A survey of 2,482 American adults conducted online by Harris Interactive for ShelfLifeAdvice.com, a Web site that provides shelf-life data on food products, found that 76 percent of U.S. consumers mistakenly believe certain refrigerated foods are unsafe to eat after the date printed on the packaging has passed, reports Progressive Grocer.
The survey asked which, if any, of 10 refrigerated food products were considered unsafe to eat past the printed package date. Almost half of the respondents believed eggs were one of these products, even though eggs stored in the refrigerator should last at least three to five weeks after the sell-by date. The dating on milk was even more misunderstood than eggs, with 61 percent of respondents mistakenly believing the printed date is the final date milk can safely be consumed.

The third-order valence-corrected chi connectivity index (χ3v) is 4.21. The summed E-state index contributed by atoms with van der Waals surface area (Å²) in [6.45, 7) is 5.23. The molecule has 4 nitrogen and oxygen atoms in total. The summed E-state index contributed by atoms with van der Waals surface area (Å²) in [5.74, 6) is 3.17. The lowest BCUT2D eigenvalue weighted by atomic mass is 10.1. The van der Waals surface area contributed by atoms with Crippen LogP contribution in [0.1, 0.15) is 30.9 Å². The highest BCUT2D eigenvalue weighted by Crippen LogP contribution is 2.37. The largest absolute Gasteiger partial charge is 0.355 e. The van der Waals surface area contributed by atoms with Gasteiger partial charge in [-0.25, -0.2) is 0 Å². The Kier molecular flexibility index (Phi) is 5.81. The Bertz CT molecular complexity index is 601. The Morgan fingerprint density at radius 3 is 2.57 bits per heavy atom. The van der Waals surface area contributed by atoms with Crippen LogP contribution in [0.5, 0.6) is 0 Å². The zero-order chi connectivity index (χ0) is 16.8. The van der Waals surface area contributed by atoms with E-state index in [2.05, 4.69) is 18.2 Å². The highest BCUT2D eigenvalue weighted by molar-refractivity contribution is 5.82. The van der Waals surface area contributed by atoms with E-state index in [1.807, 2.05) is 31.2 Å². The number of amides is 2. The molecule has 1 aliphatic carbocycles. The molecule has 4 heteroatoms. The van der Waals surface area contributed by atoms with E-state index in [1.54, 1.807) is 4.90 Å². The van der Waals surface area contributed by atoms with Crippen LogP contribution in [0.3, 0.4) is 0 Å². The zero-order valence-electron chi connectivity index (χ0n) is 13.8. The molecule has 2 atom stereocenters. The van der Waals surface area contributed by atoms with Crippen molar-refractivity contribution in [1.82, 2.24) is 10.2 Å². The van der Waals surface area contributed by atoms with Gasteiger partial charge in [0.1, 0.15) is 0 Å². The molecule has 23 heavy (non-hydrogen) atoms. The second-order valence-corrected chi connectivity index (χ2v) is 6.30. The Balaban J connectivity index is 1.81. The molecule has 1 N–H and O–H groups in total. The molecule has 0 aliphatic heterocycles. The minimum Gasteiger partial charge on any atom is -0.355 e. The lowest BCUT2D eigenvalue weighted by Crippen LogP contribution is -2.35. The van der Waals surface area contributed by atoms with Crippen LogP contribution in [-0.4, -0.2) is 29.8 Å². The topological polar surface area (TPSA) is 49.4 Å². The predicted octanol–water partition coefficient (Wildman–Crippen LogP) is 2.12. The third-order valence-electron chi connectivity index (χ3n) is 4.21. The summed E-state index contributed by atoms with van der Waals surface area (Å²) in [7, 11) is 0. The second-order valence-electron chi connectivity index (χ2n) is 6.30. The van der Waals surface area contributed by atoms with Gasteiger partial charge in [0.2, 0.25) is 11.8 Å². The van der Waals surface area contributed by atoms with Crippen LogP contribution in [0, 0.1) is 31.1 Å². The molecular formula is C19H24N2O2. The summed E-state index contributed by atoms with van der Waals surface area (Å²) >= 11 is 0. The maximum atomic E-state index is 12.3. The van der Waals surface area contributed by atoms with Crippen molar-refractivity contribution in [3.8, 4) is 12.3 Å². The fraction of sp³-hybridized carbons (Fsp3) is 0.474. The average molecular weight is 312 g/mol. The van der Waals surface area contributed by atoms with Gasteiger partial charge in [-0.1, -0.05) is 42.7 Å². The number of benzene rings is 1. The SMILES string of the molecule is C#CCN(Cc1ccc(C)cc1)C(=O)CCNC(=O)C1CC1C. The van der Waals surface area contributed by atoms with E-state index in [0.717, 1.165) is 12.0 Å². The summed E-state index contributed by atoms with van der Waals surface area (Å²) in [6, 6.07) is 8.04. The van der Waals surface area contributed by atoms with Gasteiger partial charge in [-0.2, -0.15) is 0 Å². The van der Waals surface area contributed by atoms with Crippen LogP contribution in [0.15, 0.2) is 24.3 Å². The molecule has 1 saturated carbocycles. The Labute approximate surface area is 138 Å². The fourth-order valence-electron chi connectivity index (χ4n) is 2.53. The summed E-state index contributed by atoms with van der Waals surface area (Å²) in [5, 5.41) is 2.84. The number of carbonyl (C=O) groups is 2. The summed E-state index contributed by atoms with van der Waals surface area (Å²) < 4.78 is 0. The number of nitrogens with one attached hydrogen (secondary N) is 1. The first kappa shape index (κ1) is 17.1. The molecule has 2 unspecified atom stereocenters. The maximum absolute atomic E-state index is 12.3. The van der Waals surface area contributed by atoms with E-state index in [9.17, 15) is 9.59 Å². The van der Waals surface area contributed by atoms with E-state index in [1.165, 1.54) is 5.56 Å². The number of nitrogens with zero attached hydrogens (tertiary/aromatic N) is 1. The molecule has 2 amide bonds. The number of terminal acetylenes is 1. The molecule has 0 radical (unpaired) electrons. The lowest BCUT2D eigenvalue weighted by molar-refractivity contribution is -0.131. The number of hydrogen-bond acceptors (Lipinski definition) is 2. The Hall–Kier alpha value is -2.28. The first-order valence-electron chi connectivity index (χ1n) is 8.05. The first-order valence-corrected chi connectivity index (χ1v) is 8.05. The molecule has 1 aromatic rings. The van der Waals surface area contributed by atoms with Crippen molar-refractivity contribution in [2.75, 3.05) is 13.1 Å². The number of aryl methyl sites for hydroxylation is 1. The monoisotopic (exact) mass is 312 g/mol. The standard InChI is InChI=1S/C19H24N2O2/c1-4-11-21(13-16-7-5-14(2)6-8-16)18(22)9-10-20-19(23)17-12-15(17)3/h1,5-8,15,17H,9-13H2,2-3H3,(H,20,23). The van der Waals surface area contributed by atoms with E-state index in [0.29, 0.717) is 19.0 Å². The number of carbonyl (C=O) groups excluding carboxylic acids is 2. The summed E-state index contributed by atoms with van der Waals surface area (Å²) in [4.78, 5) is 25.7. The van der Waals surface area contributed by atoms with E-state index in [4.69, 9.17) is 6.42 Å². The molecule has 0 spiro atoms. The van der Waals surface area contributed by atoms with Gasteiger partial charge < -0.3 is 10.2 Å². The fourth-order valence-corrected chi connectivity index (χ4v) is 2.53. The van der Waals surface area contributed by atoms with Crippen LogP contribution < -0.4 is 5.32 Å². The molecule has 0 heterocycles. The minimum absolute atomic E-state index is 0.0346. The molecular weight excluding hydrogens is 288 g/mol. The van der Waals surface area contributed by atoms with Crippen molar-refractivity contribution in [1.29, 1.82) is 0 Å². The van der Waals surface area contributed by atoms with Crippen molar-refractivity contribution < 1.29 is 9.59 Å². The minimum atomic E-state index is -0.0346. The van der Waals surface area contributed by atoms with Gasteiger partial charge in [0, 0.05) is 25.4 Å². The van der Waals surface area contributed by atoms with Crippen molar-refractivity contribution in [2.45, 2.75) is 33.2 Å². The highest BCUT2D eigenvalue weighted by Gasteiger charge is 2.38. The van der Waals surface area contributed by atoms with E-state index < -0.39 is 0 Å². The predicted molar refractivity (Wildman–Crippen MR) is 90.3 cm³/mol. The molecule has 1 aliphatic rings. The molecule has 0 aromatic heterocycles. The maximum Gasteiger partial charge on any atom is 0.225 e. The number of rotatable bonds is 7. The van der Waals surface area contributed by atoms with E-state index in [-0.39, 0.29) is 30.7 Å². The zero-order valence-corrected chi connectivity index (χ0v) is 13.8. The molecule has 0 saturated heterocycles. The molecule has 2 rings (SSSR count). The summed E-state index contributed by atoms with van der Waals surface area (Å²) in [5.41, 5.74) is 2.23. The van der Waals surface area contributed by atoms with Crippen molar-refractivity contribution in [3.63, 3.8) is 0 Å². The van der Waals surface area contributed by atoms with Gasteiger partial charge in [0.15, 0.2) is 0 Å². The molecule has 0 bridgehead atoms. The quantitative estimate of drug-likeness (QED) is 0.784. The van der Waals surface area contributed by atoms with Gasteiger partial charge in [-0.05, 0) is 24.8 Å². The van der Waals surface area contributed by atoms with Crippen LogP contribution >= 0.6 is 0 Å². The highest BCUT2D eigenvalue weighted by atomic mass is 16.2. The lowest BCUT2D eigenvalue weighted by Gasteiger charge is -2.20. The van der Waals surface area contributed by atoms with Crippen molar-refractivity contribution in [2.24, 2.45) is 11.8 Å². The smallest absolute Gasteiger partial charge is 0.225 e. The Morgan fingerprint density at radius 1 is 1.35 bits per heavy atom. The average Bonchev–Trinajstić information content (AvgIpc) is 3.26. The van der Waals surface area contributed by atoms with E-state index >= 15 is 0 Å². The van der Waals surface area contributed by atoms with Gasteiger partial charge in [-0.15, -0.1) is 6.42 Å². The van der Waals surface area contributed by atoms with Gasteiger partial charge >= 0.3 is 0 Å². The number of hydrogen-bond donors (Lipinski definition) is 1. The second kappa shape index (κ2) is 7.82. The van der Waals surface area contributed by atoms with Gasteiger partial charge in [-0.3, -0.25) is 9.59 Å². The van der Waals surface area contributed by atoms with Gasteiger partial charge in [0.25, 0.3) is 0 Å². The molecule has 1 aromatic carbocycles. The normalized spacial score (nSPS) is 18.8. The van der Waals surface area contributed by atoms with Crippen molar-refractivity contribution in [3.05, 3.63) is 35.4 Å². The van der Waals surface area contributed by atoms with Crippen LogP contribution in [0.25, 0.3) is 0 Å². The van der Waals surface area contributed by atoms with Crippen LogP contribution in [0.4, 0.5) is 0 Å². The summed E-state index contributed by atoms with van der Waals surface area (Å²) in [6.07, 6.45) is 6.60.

ShelfLifeAdvice.com estimates that if 61 percent of Americans needlessly discard just a quarter-gallon of milk each month, they would be wasting more than $700 million a year. Combining this figure with the other foods in the survey, billions are wasted by American households every year. According to a University of Arizona study funded by the USDA, Americans throw away more than 40 percent - about 29 million tons - of all the food the country produces each year, which has a significant environmental and economic impact.
"Food scientists agree that most foods, if stored properly, can be safely consumed for days or even weeks past the package date," said Joe Regenstein, professor of food science at Cornell University and a member of the ShelfLifeAdvice.com Board of Advisors. "The dates on food packages are very conservative; if the product was stored properly, it should last well beyond the date on the package."